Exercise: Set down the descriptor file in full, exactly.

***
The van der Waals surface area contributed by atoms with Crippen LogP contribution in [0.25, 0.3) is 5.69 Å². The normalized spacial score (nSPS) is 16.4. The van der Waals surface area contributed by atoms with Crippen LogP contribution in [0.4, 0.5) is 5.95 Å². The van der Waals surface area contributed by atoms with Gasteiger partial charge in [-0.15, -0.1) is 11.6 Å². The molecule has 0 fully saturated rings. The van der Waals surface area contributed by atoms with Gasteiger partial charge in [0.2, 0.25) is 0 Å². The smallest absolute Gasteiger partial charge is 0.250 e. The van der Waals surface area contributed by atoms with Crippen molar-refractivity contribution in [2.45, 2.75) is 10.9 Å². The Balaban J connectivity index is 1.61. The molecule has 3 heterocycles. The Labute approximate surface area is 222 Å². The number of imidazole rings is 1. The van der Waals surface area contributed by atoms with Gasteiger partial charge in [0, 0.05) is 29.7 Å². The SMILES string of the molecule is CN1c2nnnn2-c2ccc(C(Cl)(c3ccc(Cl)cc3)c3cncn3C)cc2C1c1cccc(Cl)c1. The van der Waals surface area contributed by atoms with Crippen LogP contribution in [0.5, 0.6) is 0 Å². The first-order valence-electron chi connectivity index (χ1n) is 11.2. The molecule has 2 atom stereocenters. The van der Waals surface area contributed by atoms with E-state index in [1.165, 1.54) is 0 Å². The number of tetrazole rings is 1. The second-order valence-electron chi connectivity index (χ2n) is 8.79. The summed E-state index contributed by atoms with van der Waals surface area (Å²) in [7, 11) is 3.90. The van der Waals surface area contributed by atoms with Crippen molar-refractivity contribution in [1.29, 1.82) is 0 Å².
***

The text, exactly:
The van der Waals surface area contributed by atoms with Crippen LogP contribution in [0.25, 0.3) is 5.69 Å². The normalized spacial score (nSPS) is 16.4. The van der Waals surface area contributed by atoms with Crippen LogP contribution in [0.4, 0.5) is 5.95 Å². The van der Waals surface area contributed by atoms with Gasteiger partial charge in [-0.15, -0.1) is 11.6 Å². The molecule has 0 fully saturated rings. The van der Waals surface area contributed by atoms with Gasteiger partial charge in [0.2, 0.25) is 0 Å². The smallest absolute Gasteiger partial charge is 0.250 e. The van der Waals surface area contributed by atoms with Crippen molar-refractivity contribution in [2.45, 2.75) is 10.9 Å². The Balaban J connectivity index is 1.61. The molecule has 3 heterocycles. The Labute approximate surface area is 222 Å². The number of imidazole rings is 1. The van der Waals surface area contributed by atoms with Gasteiger partial charge in [0, 0.05) is 29.7 Å². The SMILES string of the molecule is CN1c2nnnn2-c2ccc(C(Cl)(c3ccc(Cl)cc3)c3cncn3C)cc2C1c1cccc(Cl)c1. The van der Waals surface area contributed by atoms with Crippen LogP contribution in [0.5, 0.6) is 0 Å². The first-order valence-electron chi connectivity index (χ1n) is 11.2. The molecule has 2 atom stereocenters. The van der Waals surface area contributed by atoms with E-state index in [1.165, 1.54) is 0 Å². The number of tetrazole rings is 1. The second-order valence-electron chi connectivity index (χ2n) is 8.79. The summed E-state index contributed by atoms with van der Waals surface area (Å²) in [7, 11) is 3.90. The van der Waals surface area contributed by atoms with Crippen molar-refractivity contribution in [1.29, 1.82) is 0 Å².